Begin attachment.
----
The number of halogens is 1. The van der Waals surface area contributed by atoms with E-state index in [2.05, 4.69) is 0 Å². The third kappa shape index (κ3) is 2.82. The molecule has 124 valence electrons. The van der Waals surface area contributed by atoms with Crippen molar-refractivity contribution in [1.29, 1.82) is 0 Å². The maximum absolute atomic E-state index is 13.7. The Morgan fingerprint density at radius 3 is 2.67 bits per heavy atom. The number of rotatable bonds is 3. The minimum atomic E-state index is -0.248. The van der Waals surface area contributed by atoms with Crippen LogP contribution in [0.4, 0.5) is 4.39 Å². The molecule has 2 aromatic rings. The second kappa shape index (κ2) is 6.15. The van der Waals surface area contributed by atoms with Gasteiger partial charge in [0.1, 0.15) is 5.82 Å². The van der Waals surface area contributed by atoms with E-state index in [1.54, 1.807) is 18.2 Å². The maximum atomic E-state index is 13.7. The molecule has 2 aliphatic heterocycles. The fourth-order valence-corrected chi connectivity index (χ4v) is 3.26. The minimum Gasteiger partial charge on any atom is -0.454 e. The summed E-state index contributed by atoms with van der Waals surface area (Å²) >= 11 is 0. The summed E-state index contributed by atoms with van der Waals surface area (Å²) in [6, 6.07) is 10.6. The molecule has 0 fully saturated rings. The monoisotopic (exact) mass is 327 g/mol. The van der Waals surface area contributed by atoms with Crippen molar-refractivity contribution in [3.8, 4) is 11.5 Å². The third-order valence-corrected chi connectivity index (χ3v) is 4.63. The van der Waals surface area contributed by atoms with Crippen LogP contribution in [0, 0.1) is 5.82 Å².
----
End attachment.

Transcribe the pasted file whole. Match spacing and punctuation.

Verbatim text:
The number of halogens is 1. The van der Waals surface area contributed by atoms with E-state index in [2.05, 4.69) is 0 Å². The third kappa shape index (κ3) is 2.82. The molecule has 124 valence electrons. The van der Waals surface area contributed by atoms with Crippen molar-refractivity contribution in [1.29, 1.82) is 0 Å². The maximum absolute atomic E-state index is 13.7. The Morgan fingerprint density at radius 3 is 2.67 bits per heavy atom. The number of rotatable bonds is 3. The minimum atomic E-state index is -0.248. The van der Waals surface area contributed by atoms with Crippen LogP contribution in [0.4, 0.5) is 4.39 Å². The molecule has 2 aromatic rings. The second kappa shape index (κ2) is 6.15. The van der Waals surface area contributed by atoms with Gasteiger partial charge in [0.1, 0.15) is 5.82 Å². The van der Waals surface area contributed by atoms with E-state index in [1.54, 1.807) is 18.2 Å². The maximum atomic E-state index is 13.7. The molecule has 2 aliphatic heterocycles. The fourth-order valence-corrected chi connectivity index (χ4v) is 3.26. The minimum Gasteiger partial charge on any atom is -0.454 e. The summed E-state index contributed by atoms with van der Waals surface area (Å²) >= 11 is 0. The summed E-state index contributed by atoms with van der Waals surface area (Å²) in [6, 6.07) is 10.6. The molecule has 0 fully saturated rings. The monoisotopic (exact) mass is 327 g/mol. The van der Waals surface area contributed by atoms with Crippen molar-refractivity contribution in [3.8, 4) is 11.5 Å². The third-order valence-corrected chi connectivity index (χ3v) is 4.63. The van der Waals surface area contributed by atoms with Crippen LogP contribution in [0, 0.1) is 5.82 Å².